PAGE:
Have you ever wondered what diabetes actually is? And what each type of diabetes means? Read this blog for all you need to know about diabetes, and how to manage the condition.
Almost 5 million people in the UK have diabetes, with more people than ever at risk of developing type 2 diabetes.
First things first: What is diabetes?
Diabetes is a disease that occurs when blood sugar levels (also known as blood glucose) are too high. Insulin, a hormone produced in the pancreas helps glucose from food be taken into cells. Diabetes occurs when the body cannot produce enough insulin or is unable to use insulin properly.
Over time, the accumulation of glucose in the blood can cause severe health problems and complications.
Although you can’t cure diabetes, staying active and eating healthily can reduce the impact diabetes has on your life.
Prediabetes is a medical condition classified by blood sugar levels that are higher than normal but lower than the Type 2 range. Prediabetes is usually caused by an unhealthy weight or lifestyle but knowing the risk factors can prevent or even delay up to 50% of Type 2 diabetes cases.
Read our blog on prediabetes here
What are the main types of diabetes?
Type 1 diabetes is when blood sugar levels are high because your body is unable to produce enough insulin. This is because your body attacks the cells that produce insulin in the pancreas – and so you are not able to produce any insulin. Therefore, the sugar in your blood remains elevated. Type 1 diabetes is an example of an organ-specific autoimmune disease.
People with type 1 diabetes need to take insulin, approximately 8% of people with diabetes in the UK have type 1.
Although you cannot reverse type 1 diabetes, making changes to your diet and lifestyle may significantly impact how you feel. Eating healthy and balanced meals is an effective way to manage your blood sugar levels and can make a difference in how you feel.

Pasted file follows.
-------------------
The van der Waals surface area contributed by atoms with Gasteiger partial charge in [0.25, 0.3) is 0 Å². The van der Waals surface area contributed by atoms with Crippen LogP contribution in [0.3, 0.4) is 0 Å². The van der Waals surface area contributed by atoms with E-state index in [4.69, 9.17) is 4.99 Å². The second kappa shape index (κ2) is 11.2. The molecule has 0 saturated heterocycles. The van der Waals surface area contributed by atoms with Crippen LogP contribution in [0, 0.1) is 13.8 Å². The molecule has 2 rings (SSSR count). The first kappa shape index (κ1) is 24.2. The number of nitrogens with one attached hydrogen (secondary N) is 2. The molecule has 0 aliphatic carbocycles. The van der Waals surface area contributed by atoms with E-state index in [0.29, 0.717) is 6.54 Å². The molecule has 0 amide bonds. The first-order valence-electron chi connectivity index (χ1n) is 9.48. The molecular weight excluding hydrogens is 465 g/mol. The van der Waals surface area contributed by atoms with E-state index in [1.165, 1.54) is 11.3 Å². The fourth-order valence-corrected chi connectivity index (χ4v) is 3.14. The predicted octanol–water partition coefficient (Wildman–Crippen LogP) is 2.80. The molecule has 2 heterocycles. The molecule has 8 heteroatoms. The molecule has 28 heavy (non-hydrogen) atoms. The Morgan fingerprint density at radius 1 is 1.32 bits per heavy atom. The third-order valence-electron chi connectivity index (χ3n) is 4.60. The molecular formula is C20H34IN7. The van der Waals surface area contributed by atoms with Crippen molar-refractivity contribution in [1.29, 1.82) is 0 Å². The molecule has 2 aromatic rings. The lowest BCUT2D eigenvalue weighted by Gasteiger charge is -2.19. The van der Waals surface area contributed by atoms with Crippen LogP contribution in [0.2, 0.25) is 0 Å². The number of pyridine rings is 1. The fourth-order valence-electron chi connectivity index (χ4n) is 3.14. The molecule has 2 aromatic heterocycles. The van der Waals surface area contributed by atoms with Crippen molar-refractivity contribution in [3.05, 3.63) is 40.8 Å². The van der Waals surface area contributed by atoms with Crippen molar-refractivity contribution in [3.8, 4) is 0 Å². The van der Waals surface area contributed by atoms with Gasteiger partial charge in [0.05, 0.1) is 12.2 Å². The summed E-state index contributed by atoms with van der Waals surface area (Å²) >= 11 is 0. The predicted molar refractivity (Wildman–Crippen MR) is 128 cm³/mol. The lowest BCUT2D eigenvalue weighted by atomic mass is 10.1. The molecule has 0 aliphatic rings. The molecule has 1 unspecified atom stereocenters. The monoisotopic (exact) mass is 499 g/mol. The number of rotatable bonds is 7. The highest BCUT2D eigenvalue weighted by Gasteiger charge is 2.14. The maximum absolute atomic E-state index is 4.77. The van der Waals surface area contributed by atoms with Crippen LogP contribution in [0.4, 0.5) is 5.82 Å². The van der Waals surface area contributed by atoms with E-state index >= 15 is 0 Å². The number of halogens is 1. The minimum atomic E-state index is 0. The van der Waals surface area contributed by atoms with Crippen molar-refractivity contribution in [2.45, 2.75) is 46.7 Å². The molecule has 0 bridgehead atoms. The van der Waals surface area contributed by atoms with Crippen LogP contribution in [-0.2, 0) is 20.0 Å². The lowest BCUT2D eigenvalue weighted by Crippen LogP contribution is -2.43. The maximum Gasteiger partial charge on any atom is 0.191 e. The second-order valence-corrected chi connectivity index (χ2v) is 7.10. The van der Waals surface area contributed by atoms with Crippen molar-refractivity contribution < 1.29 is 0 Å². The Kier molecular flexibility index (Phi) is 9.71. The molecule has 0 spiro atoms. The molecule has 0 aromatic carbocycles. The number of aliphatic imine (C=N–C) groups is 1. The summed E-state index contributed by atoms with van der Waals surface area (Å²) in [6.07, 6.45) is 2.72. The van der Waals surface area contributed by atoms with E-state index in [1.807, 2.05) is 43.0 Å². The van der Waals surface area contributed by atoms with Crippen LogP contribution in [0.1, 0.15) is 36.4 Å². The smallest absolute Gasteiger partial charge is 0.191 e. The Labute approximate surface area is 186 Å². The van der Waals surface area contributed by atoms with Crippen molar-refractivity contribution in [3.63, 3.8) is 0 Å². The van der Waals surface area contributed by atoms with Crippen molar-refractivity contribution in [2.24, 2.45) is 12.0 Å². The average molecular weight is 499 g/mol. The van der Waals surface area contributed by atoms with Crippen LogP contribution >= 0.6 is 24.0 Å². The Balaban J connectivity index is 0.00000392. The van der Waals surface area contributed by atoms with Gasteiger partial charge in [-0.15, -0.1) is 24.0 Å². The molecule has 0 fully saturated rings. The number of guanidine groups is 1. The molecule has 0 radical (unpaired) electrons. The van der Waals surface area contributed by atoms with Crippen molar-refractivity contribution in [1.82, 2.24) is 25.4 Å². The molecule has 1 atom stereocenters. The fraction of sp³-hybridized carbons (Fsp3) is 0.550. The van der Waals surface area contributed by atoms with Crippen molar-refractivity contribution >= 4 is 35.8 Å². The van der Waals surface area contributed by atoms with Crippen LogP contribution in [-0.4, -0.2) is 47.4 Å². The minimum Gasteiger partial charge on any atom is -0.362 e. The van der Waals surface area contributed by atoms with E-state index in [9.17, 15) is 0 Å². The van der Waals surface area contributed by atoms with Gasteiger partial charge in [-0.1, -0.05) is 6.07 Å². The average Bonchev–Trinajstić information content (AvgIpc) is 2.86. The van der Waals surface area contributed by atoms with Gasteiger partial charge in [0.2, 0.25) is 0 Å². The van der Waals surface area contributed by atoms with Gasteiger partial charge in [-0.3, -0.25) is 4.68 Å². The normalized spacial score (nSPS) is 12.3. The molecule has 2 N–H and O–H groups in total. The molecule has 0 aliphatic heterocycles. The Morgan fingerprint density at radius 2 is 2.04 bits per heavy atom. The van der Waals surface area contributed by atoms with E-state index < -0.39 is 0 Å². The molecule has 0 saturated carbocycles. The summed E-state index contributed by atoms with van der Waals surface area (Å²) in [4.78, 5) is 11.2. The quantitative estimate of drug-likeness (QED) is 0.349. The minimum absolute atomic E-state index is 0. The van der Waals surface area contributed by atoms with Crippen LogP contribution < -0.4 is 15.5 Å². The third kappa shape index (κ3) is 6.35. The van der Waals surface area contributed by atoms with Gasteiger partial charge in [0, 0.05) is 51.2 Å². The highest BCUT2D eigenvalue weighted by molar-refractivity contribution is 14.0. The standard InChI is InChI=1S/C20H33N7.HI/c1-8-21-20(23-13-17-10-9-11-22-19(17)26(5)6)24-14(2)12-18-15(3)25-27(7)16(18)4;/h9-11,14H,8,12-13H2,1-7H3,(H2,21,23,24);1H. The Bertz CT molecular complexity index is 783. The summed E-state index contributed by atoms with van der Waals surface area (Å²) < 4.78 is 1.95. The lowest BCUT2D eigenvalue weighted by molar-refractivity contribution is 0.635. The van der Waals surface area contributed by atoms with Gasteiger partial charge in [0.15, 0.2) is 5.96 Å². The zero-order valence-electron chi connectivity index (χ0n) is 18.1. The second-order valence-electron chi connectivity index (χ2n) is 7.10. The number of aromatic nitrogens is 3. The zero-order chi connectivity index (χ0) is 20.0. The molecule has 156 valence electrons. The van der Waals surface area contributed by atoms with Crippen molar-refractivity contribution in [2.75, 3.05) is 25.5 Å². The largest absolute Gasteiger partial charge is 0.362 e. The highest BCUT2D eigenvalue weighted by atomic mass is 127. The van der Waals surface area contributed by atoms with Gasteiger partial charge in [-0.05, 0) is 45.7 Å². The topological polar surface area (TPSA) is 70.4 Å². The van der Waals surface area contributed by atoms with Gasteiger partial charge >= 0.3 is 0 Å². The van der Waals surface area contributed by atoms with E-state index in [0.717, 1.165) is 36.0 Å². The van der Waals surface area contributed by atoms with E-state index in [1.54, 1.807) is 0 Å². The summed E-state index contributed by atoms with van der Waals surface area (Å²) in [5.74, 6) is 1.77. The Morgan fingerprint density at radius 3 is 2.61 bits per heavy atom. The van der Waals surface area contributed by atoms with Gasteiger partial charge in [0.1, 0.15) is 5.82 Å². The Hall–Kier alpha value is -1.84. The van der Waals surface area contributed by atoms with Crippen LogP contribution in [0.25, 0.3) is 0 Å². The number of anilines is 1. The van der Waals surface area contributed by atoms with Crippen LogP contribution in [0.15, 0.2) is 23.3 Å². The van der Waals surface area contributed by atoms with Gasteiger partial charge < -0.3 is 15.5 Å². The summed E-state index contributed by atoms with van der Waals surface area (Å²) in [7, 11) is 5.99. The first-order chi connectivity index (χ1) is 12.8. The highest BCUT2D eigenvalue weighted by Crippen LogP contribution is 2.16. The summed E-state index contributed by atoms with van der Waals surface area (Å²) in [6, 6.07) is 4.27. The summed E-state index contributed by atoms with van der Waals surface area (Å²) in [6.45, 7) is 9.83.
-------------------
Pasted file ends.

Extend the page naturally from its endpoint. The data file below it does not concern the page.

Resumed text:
The most common form of diabetes in the UK is type 2 diabetes. Unlike type I diabetes, your body produces insulin; however, your body is unable to use it effectively. Type 2 diabetes is usually caused by several factors, including genetics, lifestyle and weight.
People who are obese are more likely to develop type 2 diabetes, this is because obesity increases your risk of developing health complications and having excess fat tissue causes insulin resistance, which can lead to type 2 diabetes at high levels.
Want to learn more about type 2 diabetes? Watch a short video by Dr Frankie:
Gestational diabetes is a type of diabetes that develops during pregnancy in women who don’t have diabetes. This develops due to high levels of blood sugar because your body is unable to produce enough insulin that meets the extra needs for pregnancy – this only lasts throughout the pregnancy and disappears after.
How do you manage diabetes?
- Manage your diet: The food you eat is an essential part of managing your diabetes. Always aim to have a healthy balanced diet with a variety of nutrients such as protein and fibre. Why not try our snack bites? A healthier alternative to high sugar snacks that are packed with nutrients, protein, fibre and have 100kcal per pack!